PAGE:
In the 1940s, Betty Nichols, Arthur Bell, Talley Beatty and a few others danced with the Ballet Society before it became NYCB in 1948, and, in 1955, NYCB made Arthur Mitchell the first Black soloist with a major American company. In 1952, Louis Johnson, with Janet Collins and Delores Browne, one of a handful of Black students at the School of American Ballet danced Jerome Robbins’ “Ballade” with NYCB.
In the 1980s, Dance Theatre of Harlem ballerina Virginia Johnson was the lead in Fredrick Franklin’s “Creole Giselle,” a re-imagining of another iconic classical ballet. Around the same time, Anna Benna Sims joined ABT, which had rejected her as “too tall” years before. (She hadn’t gotten any shorter.) The earlier rejection led her to join Germany’s Frankfort Civic Opera Ballet, where she danced classical ballets that were off limits to her in America.
Then, in the 1990s, when financial woes forced DTH to disband, some of its dancers still found doors closed, in even the most obvious companies. A few were snatched up, such as Tia Jiminez (Boston Ballet), Alicia Graf (Alvin Ailey American Dance Theater) and Karen Brown (Oakland Ballet). For others, such as former ABT and DTH dancer Eric Underwood, now a member of England’s Royal Ballet, following their passion meant leaving America. Delores Browne said this all too familiar pattern was true for her generation of dancers in companies that were DTH’s predecessors, such as Edward Fleming’s New York Negro Ballet.
Browne recalls the blatant racism she encountered when Philadelphia-based ballet teacher Marion Cuyget brought her and five other advanced students to New York to study. “I didn’t have any trouble with the Russian teachers, but the white girls wouldn’t make room for me at the ballet barre and the boys refused, at first, to partner us,” she said. At one point, on the verge of tears, she tried to sneak out of class, only to be stopped by her chaperone. When the Russian ballet teacher realized what was happening, she made Browne the envy of her classmates by asking her to demonstrate steps. Browne later received critical acclaim as a member of Fleming’s ballet company.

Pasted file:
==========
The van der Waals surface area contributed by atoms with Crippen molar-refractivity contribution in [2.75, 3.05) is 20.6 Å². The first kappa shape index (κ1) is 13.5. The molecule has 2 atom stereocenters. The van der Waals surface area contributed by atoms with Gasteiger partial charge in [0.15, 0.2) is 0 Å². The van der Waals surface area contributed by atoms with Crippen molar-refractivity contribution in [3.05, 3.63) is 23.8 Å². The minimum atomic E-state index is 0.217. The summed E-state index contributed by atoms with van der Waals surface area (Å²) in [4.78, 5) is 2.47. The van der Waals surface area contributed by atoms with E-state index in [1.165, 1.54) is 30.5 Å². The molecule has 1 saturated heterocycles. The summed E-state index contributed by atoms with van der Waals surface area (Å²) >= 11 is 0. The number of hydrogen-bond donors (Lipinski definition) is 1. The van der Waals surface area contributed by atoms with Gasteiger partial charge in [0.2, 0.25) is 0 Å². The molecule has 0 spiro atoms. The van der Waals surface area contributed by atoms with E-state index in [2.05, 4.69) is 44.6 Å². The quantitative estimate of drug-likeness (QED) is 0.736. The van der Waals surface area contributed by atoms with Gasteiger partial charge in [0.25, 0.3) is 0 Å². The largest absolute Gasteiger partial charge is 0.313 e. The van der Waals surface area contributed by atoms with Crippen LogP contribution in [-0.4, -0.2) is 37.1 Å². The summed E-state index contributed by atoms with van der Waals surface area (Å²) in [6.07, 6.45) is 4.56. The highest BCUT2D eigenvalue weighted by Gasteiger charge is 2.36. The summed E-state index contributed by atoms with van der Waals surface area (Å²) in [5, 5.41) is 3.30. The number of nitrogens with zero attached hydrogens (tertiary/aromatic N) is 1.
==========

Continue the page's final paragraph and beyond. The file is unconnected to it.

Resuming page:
Praising Copeland, Browne said, “Forty years ago I criticized this notion that we have to prove we can do ballet. Why should Misty be subject to the same thing today? Her ‘Swan Lake’ shouldn’t be about anything other than her ability. She’s an exquisite dancer. She should be able to just lean back and enjoy the ride.”
Ballet Hispanico’s Director of Classical Training and Performance Caridad Martinez, the only Afro-Cuban ballerina to become a principal with the National Ballet de Cuba, said being a Black ballerina wasn’t easy in her country either. “I wasn’t allowed to dance Giselle because she wasn’t Black,” she once told an interviewer. In 1987, things came to a head and she decided to leave, explaining why in a letter to Artistic Director Alicia Alonzo.
“At first I was very lucky to have her,” Martinez said. “She coached me in all my roles. She even took care of my hair. Then things changed, and she criticized my hair and even my nose. Looking at Misty in ‘Swan Lake,’ oh my God, the pressure! She is so beautiful. She has so much potential.”
Before the announcement of Copeland’s promotion, as many wondered if her successful debut in “Swan Lake” would prompt ABT to take this historic step, Delores Browne noted that only time would tell, saying, “As for Black ballerinas, we are here and we are strong, and that’s what hurts so much about this uncertainty about Misty’s future. If ABT wants to make her a principal, they will make her a principal.”